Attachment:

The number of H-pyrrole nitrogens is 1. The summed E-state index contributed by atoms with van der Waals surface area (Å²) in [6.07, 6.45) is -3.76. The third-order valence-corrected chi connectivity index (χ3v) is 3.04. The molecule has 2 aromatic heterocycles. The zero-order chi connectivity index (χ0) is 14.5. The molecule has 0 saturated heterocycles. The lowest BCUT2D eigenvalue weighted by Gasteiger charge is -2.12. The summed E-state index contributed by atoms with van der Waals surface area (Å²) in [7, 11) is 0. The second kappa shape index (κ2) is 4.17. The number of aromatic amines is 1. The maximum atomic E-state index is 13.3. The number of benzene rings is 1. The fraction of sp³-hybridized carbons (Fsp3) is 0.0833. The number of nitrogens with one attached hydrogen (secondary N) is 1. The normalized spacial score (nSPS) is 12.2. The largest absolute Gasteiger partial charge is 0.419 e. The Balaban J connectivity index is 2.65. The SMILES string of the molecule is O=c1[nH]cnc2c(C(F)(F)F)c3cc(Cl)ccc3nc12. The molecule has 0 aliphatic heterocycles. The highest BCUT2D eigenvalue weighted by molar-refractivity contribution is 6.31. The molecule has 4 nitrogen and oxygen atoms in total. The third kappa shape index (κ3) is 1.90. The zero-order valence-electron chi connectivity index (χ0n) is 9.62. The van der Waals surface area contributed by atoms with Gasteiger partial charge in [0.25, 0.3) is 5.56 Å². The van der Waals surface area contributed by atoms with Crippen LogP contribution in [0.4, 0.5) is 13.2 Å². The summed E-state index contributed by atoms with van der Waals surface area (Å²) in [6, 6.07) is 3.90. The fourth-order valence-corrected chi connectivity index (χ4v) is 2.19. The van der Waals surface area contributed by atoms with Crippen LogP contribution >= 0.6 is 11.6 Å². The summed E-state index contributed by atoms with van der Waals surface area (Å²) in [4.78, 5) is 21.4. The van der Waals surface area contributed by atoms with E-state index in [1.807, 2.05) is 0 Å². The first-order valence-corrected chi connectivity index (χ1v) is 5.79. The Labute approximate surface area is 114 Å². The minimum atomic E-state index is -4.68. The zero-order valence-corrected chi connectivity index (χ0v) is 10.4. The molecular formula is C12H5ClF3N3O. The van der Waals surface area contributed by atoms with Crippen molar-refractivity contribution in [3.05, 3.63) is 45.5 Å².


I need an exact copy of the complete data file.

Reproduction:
The number of H-pyrrole nitrogens is 1. The summed E-state index contributed by atoms with van der Waals surface area (Å²) in [6.07, 6.45) is -3.76. The third-order valence-corrected chi connectivity index (χ3v) is 3.04. The molecule has 2 aromatic heterocycles. The zero-order chi connectivity index (χ0) is 14.5. The molecule has 0 saturated heterocycles. The lowest BCUT2D eigenvalue weighted by Gasteiger charge is -2.12. The summed E-state index contributed by atoms with van der Waals surface area (Å²) in [7, 11) is 0. The second kappa shape index (κ2) is 4.17. The number of aromatic amines is 1. The maximum atomic E-state index is 13.3. The number of benzene rings is 1. The fraction of sp³-hybridized carbons (Fsp3) is 0.0833. The number of nitrogens with one attached hydrogen (secondary N) is 1. The normalized spacial score (nSPS) is 12.2. The largest absolute Gasteiger partial charge is 0.419 e. The Balaban J connectivity index is 2.65. The SMILES string of the molecule is O=c1[nH]cnc2c(C(F)(F)F)c3cc(Cl)ccc3nc12. The molecule has 0 aliphatic heterocycles. The highest BCUT2D eigenvalue weighted by molar-refractivity contribution is 6.31. The molecule has 4 nitrogen and oxygen atoms in total. The third kappa shape index (κ3) is 1.90. The zero-order valence-electron chi connectivity index (χ0n) is 9.62. The van der Waals surface area contributed by atoms with Gasteiger partial charge in [0.25, 0.3) is 5.56 Å². The van der Waals surface area contributed by atoms with Crippen LogP contribution in [0.4, 0.5) is 13.2 Å². The summed E-state index contributed by atoms with van der Waals surface area (Å²) in [6, 6.07) is 3.90. The fourth-order valence-corrected chi connectivity index (χ4v) is 2.19. The van der Waals surface area contributed by atoms with Crippen LogP contribution >= 0.6 is 11.6 Å². The summed E-state index contributed by atoms with van der Waals surface area (Å²) in [4.78, 5) is 21.4. The van der Waals surface area contributed by atoms with E-state index in [1.807, 2.05) is 0 Å². The first-order valence-corrected chi connectivity index (χ1v) is 5.79. The Labute approximate surface area is 114 Å². The minimum atomic E-state index is -4.68. The zero-order valence-corrected chi connectivity index (χ0v) is 10.4. The molecular formula is C12H5ClF3N3O. The van der Waals surface area contributed by atoms with Crippen molar-refractivity contribution in [3.05, 3.63) is 45.5 Å².